It has been a year since the Ministry of Shipping (MoS) allowed cabotage relaxation for the movement of export-import (exim) transshipment containers and empty containers. Fast forward one year. There has been a noticeable increase in transshipment volumes at Indian ports and a subsequent fall in transshipment volumes through foreign ports. The share of container traffic transshipped through foreign ports fell from about 34 per cent during 2017-18 to 30 per cent during 2018-19. Global container liners are also capitalising on the opportunity resulting from cabotage relaxation to reposition empties at deficit locations, optimise ease of doing business for the exim community and increase transshipment through Indian ports. Net, net, the ministry’s efforts to increase transshipment volumes at Indian ports have resulted in the desired outcome and are expected to add a new dimension to the Indian maritime sector in terms of foreign shipping lines being able to carry exim and coastal container cargo in Indian waters.
About the relaxation…
In May 2018, the MoS allowed relaxation under Section 407 of the Merchant Shipping Act, 1958, for coastal movement of exim transshipment containers and empty containers. It allowed foreign flag container ships to carry exim-laden containers for transshipment and empty containers for repositioning on local routes without a licence or other conditions.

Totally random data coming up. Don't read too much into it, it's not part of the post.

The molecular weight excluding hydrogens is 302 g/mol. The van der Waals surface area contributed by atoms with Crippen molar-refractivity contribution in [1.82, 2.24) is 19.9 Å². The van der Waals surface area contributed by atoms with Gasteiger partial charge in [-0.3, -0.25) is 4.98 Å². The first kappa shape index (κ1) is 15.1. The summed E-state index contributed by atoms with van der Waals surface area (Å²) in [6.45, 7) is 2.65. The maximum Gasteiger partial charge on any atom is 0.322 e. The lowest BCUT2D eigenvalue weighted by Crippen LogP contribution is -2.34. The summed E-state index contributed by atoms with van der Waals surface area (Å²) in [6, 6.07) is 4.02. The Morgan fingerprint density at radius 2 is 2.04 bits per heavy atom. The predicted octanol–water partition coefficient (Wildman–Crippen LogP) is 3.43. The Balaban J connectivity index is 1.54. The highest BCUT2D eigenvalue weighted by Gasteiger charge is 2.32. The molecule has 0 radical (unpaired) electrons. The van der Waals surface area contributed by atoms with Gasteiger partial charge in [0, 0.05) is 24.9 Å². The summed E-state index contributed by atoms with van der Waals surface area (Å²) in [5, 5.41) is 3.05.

Increasing transshipment numbers post relaxation…
Since the relaxation of the cabotage law in May 2018, transshipment volumes have increased considerably. During May 2019, transshipment volumes at Indian ports stood at 100,395 twenty-foot equivalent units (TEUs). Of this, 25,469 TEUs were empty containers and the remaining 74,926 TEUs were laden containers. However, during May 2018, the transshipment volumes stood at only 3,583 TEUs – 2,965 TEUs empty and 618 TEUs laden. Over the 12-month period from May 2018 to May 2019, transshipment at Indian ports totalled 807,932 TEUs, of which 625,858 TEUs were laden and 182,074 TEUs were empties.
Port-wise, Mundra port outperformed all the other ports on the west coast in terms of transshipment volumes. The port handled 40,000 TEUs of transshipment traffic during May 2019, of which 32,500 TEUs were laden and the remaining 7,500 TEUs were empties. The rising star on the east coast, Krishnapatnam port also registered significant transshipment numbers. The port handled 26,000 TEUs of transshipment traffic during May 2019.
Among the major ports, V.O. Chidambaranar port also handled significant transshipment volumes (17,000 TEUs during May 2019). The port that has caught everyone’s attention is Chennai port, due to the unexpected rise in transshipment traffic. The port, which had no domestic transshipment business earlier, saw more cargo movement on direct connections and fewer containers through foreign transshipment during 2018-19 as compared to 2017-18. Meanwhile, the Jawaharlal Nehru Port Trust and Hazira port also handled sizeable transshipment traffic during the period under consideration.
Response of industry stakeholders…